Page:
95% Normal, 1% Misleading, 4% Making it all up.

May 31, 2013

I was asked once “How did you survive?” as a response I shrugged and jokingly said “beats me.”


Truth is I’m still surviving it. Now to many this is puzzling because, well, what could a girl like me have to survive?  I don’t know if I would call it physical abuse. I wouldn’t say I was hit much as a child. Now verbal abuse, that’s where I lay my experience, this is where all my writing stimulates. When I was little and my parents would fight, I would make up alternate endings in my head. Picture our trip to the mall differently; think about what I would have done if I had a do over. Like anyone else in the world probably does. Right?


At night I needed noise to fall asleep, TV or music it didn’t matter to me. I would listen to the voices and make up my own music videos or add my own people to the television noise and watch something different behind my eye lids. That was where it started, that was where the fabrication of reality began to charm me. It was an addiction, every night I would play different images in my mind, listen to the same song a hundred times with different endings or plots.


I can’t pin point when but I began writing things down as soon as I could. I had a Barbie diary and I’d write all sorts of stuff in there. From conversations I had with imaginary friends to thoughts I had about how people appeared in my eyes. I sat there for hours drawing, writing, or doodling. I wanted to express myself and I wanted to take on the world of how people communicated. I was fascinated to watch grownups at the parties talk for hours. I loved watching them laugh and get excited about things.


I soon began to read. To soak up story after story, Archie Comic books, Mary Kate and Ashley Mystery Adventure books, or Goosebumps books. I loved reading stories and once my little sister had the capacity to sit in one place I would tell her my own stories. Every night before bed we pick up where we left off. Then we would stay in the bedroom all day sometimes listen and hanging on every word of the story. My parents never understood.


Then poetry happened. I wrote a poem for my seventh grade Language Arts teacher and he liked it. He praised me to keep going. So I did. I kept writing, I joined writing clubs, I joined programs at school to keep me there longer. Anything so I wouldn’t go home and live in a world where your parents hate each other and to cope with not talking to each other they talk to you. This forced me at a young age to understand the dynamic of an adult sexual relationship. I was over it, I wanted out. I went to poetry slams, I wrote poem after poem, typing like a mad woman, practicing in front of the mirror, working my voice bending it to do different things.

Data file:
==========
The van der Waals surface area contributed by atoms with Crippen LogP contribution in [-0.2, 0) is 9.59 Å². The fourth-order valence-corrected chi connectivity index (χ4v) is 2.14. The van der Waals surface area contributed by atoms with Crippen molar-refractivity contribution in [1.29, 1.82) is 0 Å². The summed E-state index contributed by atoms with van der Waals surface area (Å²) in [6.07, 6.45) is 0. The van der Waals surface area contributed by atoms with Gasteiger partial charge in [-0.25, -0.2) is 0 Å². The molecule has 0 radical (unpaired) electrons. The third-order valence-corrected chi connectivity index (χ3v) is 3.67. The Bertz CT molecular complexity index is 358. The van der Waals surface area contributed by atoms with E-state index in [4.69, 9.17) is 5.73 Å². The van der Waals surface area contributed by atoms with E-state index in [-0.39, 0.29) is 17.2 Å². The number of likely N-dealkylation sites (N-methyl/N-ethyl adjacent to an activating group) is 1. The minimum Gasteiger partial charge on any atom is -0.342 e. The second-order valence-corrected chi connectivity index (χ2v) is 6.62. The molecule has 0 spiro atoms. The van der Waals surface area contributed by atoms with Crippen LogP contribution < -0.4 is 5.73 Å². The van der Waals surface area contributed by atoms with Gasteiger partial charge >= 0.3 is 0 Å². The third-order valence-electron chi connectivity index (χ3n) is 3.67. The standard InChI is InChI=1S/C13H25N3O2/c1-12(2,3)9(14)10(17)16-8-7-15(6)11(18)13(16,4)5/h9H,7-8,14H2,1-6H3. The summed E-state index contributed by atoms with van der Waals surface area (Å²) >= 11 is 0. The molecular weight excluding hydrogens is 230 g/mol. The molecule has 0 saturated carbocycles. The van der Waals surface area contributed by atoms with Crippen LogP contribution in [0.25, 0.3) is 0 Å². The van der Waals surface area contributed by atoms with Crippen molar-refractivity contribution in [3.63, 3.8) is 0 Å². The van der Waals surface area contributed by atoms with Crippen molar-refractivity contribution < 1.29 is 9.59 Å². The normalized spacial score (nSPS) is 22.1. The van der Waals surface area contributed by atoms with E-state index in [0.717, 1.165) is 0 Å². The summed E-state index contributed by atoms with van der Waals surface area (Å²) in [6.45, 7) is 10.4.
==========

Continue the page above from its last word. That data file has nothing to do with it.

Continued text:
Once I started typing up my stories I would put them on this Hey Arnold fan-fiction site. It was crazy listening to what people I had to say about my stories. High school came and I was still telling stories to my little sister, I was reading more and more books. I was reading a book every two or three days. I was telling my little sister stories that went on for weeks at a time. 


Then our relationship as sisters grew. She would tell me stories, we would sit up in the living room after our chores and read or write together on our laptops at opposite ends of the couch. We talked about the books we read we talked about the movies we saw and we wrote about it all. 


So when all was said and done and I needed to vent or I needed to go away it all came back to writing.


So ask me again. “How did you survive?”


I survived because I have a distinct ability. I survived and still am because like 95% of people in the world I can make shit up when I have to and like 65% of people in the world I can make it interesting.     


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